Salvation Army William Booth

Rev Donald Spitz

by Rev Donald Spitz

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William Booth – Salvation Army (1953)
William Booth (1829-1912)embarked upon his ministerial career in 1852, desiring to win the lost multitudes of England to Christ. He walked the streets of London to preach the gospel of Jesus Christ to the poor, the homeless, the hungry, and the destitute.
Booth abandoned the conventional concept of a church and a pulpit, instead taking his message to the people. His fervor led to disagreement with church leaders in London, who preferred traditional methods. As a result, he withdrew from the church and traveled throughout England, conducting evangelistic meetings. His wife, Catherine, could accurately be called a co-founder of The Salvation Army.
In 1865, William Booth was invited to hold a series of evangelistic meetings in the East End of London. He set up a tent in a Quaker graveyard, and his services became an instant success. This proved to be the end of his wanderings as an independent traveling evangelist. His renown as a religious leader spread throughout London, and he attracted followers who were dedicated to fight for the souls of men and women.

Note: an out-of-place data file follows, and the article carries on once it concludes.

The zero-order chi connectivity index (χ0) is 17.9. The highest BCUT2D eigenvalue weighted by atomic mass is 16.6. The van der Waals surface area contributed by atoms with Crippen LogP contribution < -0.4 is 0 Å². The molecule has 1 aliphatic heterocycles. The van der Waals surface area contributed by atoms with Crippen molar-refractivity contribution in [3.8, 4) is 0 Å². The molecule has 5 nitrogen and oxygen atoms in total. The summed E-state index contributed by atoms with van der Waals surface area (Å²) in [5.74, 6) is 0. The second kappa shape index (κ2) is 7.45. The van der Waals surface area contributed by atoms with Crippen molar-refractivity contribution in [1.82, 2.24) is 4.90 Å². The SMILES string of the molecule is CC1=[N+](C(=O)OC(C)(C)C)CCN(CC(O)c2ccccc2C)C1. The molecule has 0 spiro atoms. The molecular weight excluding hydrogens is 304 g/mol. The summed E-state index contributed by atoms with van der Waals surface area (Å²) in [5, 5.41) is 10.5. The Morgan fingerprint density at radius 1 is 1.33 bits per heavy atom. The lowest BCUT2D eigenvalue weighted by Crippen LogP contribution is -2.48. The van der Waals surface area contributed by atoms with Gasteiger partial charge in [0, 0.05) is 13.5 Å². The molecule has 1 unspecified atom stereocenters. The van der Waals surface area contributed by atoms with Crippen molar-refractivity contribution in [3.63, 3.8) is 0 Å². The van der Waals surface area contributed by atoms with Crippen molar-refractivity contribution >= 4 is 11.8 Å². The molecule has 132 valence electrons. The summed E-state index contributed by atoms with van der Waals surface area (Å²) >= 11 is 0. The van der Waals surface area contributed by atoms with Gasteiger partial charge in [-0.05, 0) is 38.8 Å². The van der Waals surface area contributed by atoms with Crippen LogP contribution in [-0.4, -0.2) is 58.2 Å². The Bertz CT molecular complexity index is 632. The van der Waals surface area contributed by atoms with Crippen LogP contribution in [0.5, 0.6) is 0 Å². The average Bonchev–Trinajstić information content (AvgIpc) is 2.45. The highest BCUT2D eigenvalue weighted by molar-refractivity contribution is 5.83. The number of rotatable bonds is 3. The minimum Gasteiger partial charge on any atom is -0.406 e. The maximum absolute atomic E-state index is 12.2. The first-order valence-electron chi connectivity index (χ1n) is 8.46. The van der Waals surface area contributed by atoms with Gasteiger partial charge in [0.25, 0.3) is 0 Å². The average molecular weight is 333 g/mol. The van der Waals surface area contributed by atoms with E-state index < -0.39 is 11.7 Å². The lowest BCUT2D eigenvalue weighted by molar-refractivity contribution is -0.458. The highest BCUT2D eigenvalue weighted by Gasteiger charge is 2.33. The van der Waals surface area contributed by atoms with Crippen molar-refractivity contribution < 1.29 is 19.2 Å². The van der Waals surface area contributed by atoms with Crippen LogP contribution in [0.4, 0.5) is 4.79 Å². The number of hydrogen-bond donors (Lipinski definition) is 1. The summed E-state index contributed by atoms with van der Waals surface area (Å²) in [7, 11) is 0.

Thieves, prostitutes, gamblers, and drunkards were among Booth's first converts to Christianity. To congregations who were desperately poor, he preached hope and salvation. His aim was to lead people to Christ and link them to a church for further spiritual guidance.

Many churches, however, did not accept Booth's followers because of their past. So Booth continued giving his new converts spiritual direction, challenging them to save others like themselves. Soon, they too were preaching and singing in the streets as a living testimony to the power of God.

In 1867, Booth had only 10 full-time workers, but by 1874, the number had grown to 1,000 volunteers and 42 evangelists, all serving under the name "The Christian Mission." Booth assumed the title of general superintendent, with his followers calling him "General." Known as the "Hallelujah Army," the converts spread out of the East End of London into neighboring areas and then to other cities.

Booth was reading a printer's proof of the 1878 annual report when he noticed the statement "The Christian Mission is a volunteer army." Crossing out the words "volunteer army," he penned in "Salvation Army." From those words came the basis of the foundation deed of The Salvation Army.

From that point, converts became soldiers of Christ and were known then, as now, as Salvationists. They launched an offensive throughout the British Isles, in some cases facing real battles as organized gangs mocked and attacked them. In spite of violence and persecution, some 250,000 people were converted under the ministry of The Salvation Army between 1881 and 1885.